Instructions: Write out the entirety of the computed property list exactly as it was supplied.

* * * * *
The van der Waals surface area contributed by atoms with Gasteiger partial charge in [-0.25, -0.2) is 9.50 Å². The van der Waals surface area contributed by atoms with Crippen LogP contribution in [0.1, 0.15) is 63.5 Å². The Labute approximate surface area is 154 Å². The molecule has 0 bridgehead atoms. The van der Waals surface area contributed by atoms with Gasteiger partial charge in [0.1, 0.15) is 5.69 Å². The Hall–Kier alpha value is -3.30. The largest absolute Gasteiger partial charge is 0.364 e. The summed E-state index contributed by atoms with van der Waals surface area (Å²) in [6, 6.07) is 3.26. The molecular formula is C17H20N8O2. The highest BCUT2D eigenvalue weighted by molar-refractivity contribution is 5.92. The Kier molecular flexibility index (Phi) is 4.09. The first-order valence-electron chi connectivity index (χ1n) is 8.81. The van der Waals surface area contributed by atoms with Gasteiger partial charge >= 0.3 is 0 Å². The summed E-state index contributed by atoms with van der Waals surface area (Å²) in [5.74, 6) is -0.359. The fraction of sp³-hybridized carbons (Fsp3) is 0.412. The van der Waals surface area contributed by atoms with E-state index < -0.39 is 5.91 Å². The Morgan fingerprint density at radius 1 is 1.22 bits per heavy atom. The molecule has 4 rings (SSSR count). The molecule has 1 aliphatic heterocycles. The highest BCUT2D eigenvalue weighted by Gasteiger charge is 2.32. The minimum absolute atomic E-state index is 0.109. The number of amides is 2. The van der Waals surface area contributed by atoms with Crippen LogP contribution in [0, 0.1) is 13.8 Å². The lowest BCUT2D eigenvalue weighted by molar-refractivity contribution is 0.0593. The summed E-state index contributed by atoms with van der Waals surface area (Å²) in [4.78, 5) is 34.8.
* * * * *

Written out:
The van der Waals surface area contributed by atoms with Gasteiger partial charge in [-0.25, -0.2) is 9.50 Å². The van der Waals surface area contributed by atoms with Crippen LogP contribution in [0.1, 0.15) is 63.5 Å². The Labute approximate surface area is 154 Å². The molecule has 0 bridgehead atoms. The van der Waals surface area contributed by atoms with Gasteiger partial charge in [0.1, 0.15) is 5.69 Å². The Hall–Kier alpha value is -3.30. The largest absolute Gasteiger partial charge is 0.364 e. The summed E-state index contributed by atoms with van der Waals surface area (Å²) in [6, 6.07) is 3.26. The molecular formula is C17H20N8O2. The highest BCUT2D eigenvalue weighted by molar-refractivity contribution is 5.92. The Kier molecular flexibility index (Phi) is 4.09. The first-order valence-electron chi connectivity index (χ1n) is 8.81. The van der Waals surface area contributed by atoms with Gasteiger partial charge >= 0.3 is 0 Å². The summed E-state index contributed by atoms with van der Waals surface area (Å²) in [5.74, 6) is -0.359. The fraction of sp³-hybridized carbons (Fsp3) is 0.412. The van der Waals surface area contributed by atoms with E-state index < -0.39 is 5.91 Å². The Morgan fingerprint density at radius 1 is 1.22 bits per heavy atom. The molecule has 4 rings (SSSR count). The molecule has 1 aliphatic heterocycles. The highest BCUT2D eigenvalue weighted by Gasteiger charge is 2.32. The minimum absolute atomic E-state index is 0.109. The number of amides is 2. The van der Waals surface area contributed by atoms with Crippen LogP contribution in [0, 0.1) is 13.8 Å². The lowest BCUT2D eigenvalue weighted by molar-refractivity contribution is 0.0593. The summed E-state index contributed by atoms with van der Waals surface area (Å²) in [4.78, 5) is 34.8.